The Container Recycling Institute reports that eight out of ten plastic water bottles used in the US are not recycled.  They end up in landfills or as litter in parks and along roads. According to Sierra Club, about 66 million bottles are being disposed of every day!

What can you do?

  • Stop buying bottled water.
  • Use tap water instead – it is healthier and better regulated (local municipalities must comply with strict government standards from the EPA for water purity, while most water bottling companies are regulated by the FDA with  fewer restrictions.)
  • Save money – water bottle companies are charging as much as 300 – 1000 times what that same water would cost if you just turned on your own faucet.
  • Buy a filter – if worried about the purity of your tap water, a water filter will help. Most recently designed refrigerators already have a filter in their water and ice dispensers.

Every person makes a difference. It feels good to do one’s part.

April 23, 2010

Building a Raised Garden Bed

Posted in Food, Garden, Health, Home, Money tagged , , , at 7:03 am by Liliana

Raised Garden Bed

Raised Garden Bed

Growing fresh herbs and vegetables provides a wonderful sense of pleasure and accomplishment for many people. By planting your own garden, you can save money as well as grow produce that cannot compare in taste or freshness with vegetables bought at supermarkets. It is a wonderful feeling to walk out of your kitchen and pick fresh tomatoes for your salad. Or fresh parsley for your soup. Or some berries to go with your yogurt.

Raised garden beds are easy to make, plant and maintain. Here is a short lesson on how to go about building your own.

Decide how big you want your garden to be. If you are unsure, start with a 4×4-foot square.  It is a manageable size and easy to reach on all sides. Then level the ground by raking it so that your raised bed will lie flat.

The supplies you will need are: four one-foot-long 4x4s for the corner posts; four four-foot-long 2x6s for the side rails; and four two-foot-long 2x2s for the center stakes.

Once you have your supplies, position your 4x4s at each corner of the square. Then align your first 2×6 to a corner  post. Line up the next 2×6 at a right angle to first. The ends of the 2×6 boards should be level. Make sure the rails form a right angle by using an angle-square. Then screw the two side rails to the post, making sure that the ends of the rails are even with the sides of the posts. Check again to be sure that the frame is square. To make your frame sturdy, place the four 2×2’s at the middle points of the outside walls. Pound them into the ground until they are level with the sides of the bed. Fasten each stake with a screw.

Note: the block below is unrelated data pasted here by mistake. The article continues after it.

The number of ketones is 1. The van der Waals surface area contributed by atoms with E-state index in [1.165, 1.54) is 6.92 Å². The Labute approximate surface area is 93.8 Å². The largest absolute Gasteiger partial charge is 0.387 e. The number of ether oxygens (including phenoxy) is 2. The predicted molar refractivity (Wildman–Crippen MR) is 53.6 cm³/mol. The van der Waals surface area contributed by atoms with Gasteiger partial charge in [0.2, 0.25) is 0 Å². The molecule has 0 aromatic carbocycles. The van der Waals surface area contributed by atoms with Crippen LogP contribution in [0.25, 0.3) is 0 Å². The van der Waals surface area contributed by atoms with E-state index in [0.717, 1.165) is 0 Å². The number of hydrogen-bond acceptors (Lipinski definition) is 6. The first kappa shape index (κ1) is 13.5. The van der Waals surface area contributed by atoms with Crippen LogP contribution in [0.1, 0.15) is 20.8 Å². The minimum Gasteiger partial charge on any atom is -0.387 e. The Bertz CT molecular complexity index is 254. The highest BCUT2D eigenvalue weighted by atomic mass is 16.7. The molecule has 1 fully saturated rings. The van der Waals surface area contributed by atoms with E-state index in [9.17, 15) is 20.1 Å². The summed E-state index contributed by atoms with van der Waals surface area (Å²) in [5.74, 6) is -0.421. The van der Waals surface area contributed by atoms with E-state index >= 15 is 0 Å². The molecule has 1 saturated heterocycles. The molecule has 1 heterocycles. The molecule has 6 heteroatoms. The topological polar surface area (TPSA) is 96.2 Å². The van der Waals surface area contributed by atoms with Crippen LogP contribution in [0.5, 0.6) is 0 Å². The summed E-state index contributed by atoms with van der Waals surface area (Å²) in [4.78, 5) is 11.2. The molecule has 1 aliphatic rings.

Fill your raised bed with rich, black topsoil and mix in some compost or peat moss, You are now ready to plant.

February 28, 2010

Earthquake in Chile

Posted in Earthquakes, Good people, Money, News tagged , , at 8:59 am by Liliana

Earthquake in Chile

Earthquake in Chile

Terrible things have been happening around the world. Wars in Iraq and Afghanistan; earthquakes in Haiti and Chile; tsunami warnings down the entire Pacific coast; and many other natural and man-made disasters. It is hard not to be afraid, anxious and stressed. What does one do?

My way of dealing with things that I am afraid of is not to turn away. I think that apathy and indifference help no one; compassion and everyday acts of kindness make this world a better place.

We can all do our part. Whether cleaning our neighbor’s snowy sidewalk, saying a kind word to a child, or sending a check to Chile, we all have great power to do good things.

If you are able to help the people of Haiti, Chile or those in our own country who are in need, please consider:

American Red Cross -http://www.redcross.org/

Every little bit helps!

February 15, 2010

Job Loss

Posted in Career, Family, Good people, Money, Work tagged , , , , at 8:02 am by Liliana

Joe - on to a new adventure

Joe - on to a new adventure

Last week my brother-in-law, Joe, lost his job. He has worked for a book retail company for fifteen years, but business has not been going well for a while now. These are transitional times, and crossing  junctures is never easy.

Joe is close to fifty years old and he has invested the best years of his career in an industry that is becoming outdated. What does one do? Joe has many talents. He is a masterful and creative writer, an excellent judge of books and he speaks several languages. He has proven to be a patient and understanding manager, and he gets things done. But he is also a kind and gentle man, full of empathy and limitless capacity to see into the souls of others. He is honest to a fault and the duplicity of corporate dealings has left him drained and disillusioned. He is ready to move on.

So, even though Joe’s job loss is frightening and disorienting for him and his family, it also feels like an opportunity. Now he can consider what he would really like to do with the rest of his life and not just settle for the easiest answers. For the last few years Joe has been deliberately analyzing and appraising his alternatives, trying to bring his options and  his affinities to the same page.

Somewhere on this journey of discovery, Joe realized that teaching has always been a part of his life. His mother was a teacher and this is a calling that has always appealed to him. This insight has made all the difference in easing the transition and Joe has decided that he wants to  be a high school teacher. His managerial skills came in handy in researching the program that is right for him. Today, he heard that he was accepted into the University of Michigan Education Program (MAC.) His family is convinced that he will be a glorious teacher.